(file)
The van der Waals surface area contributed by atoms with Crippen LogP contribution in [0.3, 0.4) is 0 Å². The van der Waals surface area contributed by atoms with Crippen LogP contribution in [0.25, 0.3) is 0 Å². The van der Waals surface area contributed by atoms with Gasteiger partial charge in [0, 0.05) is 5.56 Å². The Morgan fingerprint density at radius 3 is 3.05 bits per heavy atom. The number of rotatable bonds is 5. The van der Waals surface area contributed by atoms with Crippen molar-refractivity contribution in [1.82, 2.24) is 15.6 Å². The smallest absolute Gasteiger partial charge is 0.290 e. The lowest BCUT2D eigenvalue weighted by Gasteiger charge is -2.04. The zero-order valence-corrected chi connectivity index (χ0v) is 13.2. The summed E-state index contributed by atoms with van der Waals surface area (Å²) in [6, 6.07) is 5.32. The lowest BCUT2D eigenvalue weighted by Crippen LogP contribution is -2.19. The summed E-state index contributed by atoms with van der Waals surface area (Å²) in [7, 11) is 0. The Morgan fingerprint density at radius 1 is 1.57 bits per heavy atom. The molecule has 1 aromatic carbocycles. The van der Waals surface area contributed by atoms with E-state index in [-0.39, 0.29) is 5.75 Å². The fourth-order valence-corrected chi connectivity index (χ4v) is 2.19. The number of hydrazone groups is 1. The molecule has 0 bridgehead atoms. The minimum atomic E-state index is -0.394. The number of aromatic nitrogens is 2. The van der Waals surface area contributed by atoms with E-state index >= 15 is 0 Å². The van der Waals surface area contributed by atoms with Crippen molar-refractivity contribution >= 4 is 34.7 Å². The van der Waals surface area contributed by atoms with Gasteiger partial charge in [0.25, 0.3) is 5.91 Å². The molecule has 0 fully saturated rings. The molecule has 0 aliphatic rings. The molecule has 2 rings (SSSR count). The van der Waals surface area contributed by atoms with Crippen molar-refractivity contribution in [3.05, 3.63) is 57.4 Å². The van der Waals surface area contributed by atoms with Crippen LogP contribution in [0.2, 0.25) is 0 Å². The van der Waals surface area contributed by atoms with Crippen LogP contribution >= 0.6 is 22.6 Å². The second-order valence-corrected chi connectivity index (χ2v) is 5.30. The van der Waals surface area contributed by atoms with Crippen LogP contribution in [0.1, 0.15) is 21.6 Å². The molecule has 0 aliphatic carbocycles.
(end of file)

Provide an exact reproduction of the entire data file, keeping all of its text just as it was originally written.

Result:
The van der Waals surface area contributed by atoms with Crippen LogP contribution in [0.3, 0.4) is 0 Å². The van der Waals surface area contributed by atoms with Crippen LogP contribution in [0.25, 0.3) is 0 Å². The van der Waals surface area contributed by atoms with Gasteiger partial charge in [0, 0.05) is 5.56 Å². The Morgan fingerprint density at radius 3 is 3.05 bits per heavy atom. The number of rotatable bonds is 5. The van der Waals surface area contributed by atoms with Crippen molar-refractivity contribution in [1.82, 2.24) is 15.6 Å². The smallest absolute Gasteiger partial charge is 0.290 e. The lowest BCUT2D eigenvalue weighted by Gasteiger charge is -2.04. The zero-order valence-corrected chi connectivity index (χ0v) is 13.2. The summed E-state index contributed by atoms with van der Waals surface area (Å²) in [6, 6.07) is 5.32. The lowest BCUT2D eigenvalue weighted by Crippen LogP contribution is -2.19. The summed E-state index contributed by atoms with van der Waals surface area (Å²) in [7, 11) is 0. The Morgan fingerprint density at radius 1 is 1.57 bits per heavy atom. The molecule has 1 aromatic carbocycles. The van der Waals surface area contributed by atoms with E-state index in [-0.39, 0.29) is 5.75 Å². The fourth-order valence-corrected chi connectivity index (χ4v) is 2.19. The number of hydrazone groups is 1. The molecule has 0 bridgehead atoms. The minimum atomic E-state index is -0.394. The number of aromatic nitrogens is 2. The van der Waals surface area contributed by atoms with E-state index >= 15 is 0 Å². The van der Waals surface area contributed by atoms with Crippen molar-refractivity contribution >= 4 is 34.7 Å². The van der Waals surface area contributed by atoms with Gasteiger partial charge in [0.25, 0.3) is 5.91 Å². The molecule has 0 fully saturated rings. The molecule has 0 aliphatic rings. The molecule has 2 rings (SSSR count). The van der Waals surface area contributed by atoms with Crippen molar-refractivity contribution in [3.05, 3.63) is 57.4 Å². The van der Waals surface area contributed by atoms with Crippen LogP contribution in [0.2, 0.25) is 0 Å². The van der Waals surface area contributed by atoms with Crippen LogP contribution >= 0.6 is 22.6 Å². The second-order valence-corrected chi connectivity index (χ2v) is 5.30. The van der Waals surface area contributed by atoms with Crippen LogP contribution in [0.1, 0.15) is 21.6 Å². The molecule has 0 aliphatic carbocycles.